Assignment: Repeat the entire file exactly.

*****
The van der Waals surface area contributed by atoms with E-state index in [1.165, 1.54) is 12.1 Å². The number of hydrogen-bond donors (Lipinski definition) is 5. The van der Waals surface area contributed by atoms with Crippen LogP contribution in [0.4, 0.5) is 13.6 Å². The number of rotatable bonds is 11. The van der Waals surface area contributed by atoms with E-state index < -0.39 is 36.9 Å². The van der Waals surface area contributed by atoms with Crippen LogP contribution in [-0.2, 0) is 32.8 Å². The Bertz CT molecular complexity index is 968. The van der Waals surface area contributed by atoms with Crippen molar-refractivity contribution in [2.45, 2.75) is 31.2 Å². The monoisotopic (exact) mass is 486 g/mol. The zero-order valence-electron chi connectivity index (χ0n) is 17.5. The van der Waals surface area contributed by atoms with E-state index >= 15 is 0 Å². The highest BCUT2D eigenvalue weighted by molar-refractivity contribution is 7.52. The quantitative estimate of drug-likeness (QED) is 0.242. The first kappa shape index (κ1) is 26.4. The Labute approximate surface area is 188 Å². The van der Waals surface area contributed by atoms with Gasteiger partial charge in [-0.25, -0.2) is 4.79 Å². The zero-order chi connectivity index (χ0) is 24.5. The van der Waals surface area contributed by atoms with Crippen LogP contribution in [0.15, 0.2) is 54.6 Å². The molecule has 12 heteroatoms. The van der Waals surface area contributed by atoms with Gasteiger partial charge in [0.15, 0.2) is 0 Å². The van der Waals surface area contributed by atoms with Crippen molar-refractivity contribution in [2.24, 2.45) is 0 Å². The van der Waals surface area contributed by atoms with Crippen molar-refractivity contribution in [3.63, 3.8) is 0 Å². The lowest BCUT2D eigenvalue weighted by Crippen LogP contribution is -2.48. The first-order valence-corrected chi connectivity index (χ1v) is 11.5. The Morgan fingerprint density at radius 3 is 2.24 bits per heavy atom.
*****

The van der Waals surface area contributed by atoms with E-state index in [1.165, 1.54) is 12.1 Å². The number of hydrogen-bond donors (Lipinski definition) is 5. The van der Waals surface area contributed by atoms with Crippen LogP contribution in [0.4, 0.5) is 13.6 Å². The number of rotatable bonds is 11. The van der Waals surface area contributed by atoms with E-state index < -0.39 is 36.9 Å². The van der Waals surface area contributed by atoms with Crippen LogP contribution in [-0.2, 0) is 32.8 Å². The Bertz CT molecular complexity index is 968. The van der Waals surface area contributed by atoms with Crippen molar-refractivity contribution in [2.45, 2.75) is 31.2 Å². The monoisotopic (exact) mass is 486 g/mol. The zero-order valence-electron chi connectivity index (χ0n) is 17.5. The van der Waals surface area contributed by atoms with E-state index >= 15 is 0 Å². The highest BCUT2D eigenvalue weighted by molar-refractivity contribution is 7.52. The quantitative estimate of drug-likeness (QED) is 0.242. The first kappa shape index (κ1) is 26.4. The Labute approximate surface area is 188 Å². The van der Waals surface area contributed by atoms with Gasteiger partial charge in [-0.25, -0.2) is 4.79 Å². The zero-order chi connectivity index (χ0) is 24.5. The van der Waals surface area contributed by atoms with Crippen LogP contribution in [0.15, 0.2) is 54.6 Å². The molecule has 12 heteroatoms. The van der Waals surface area contributed by atoms with Gasteiger partial charge in [0.15, 0.2) is 0 Å². The van der Waals surface area contributed by atoms with Crippen molar-refractivity contribution in [2.24, 2.45) is 0 Å². The van der Waals surface area contributed by atoms with Crippen molar-refractivity contribution in [3.63, 3.8) is 0 Å². The lowest BCUT2D eigenvalue weighted by Crippen LogP contribution is -2.48. The first-order valence-corrected chi connectivity index (χ1v) is 11.5. The Morgan fingerprint density at radius 3 is 2.24 bits per heavy atom.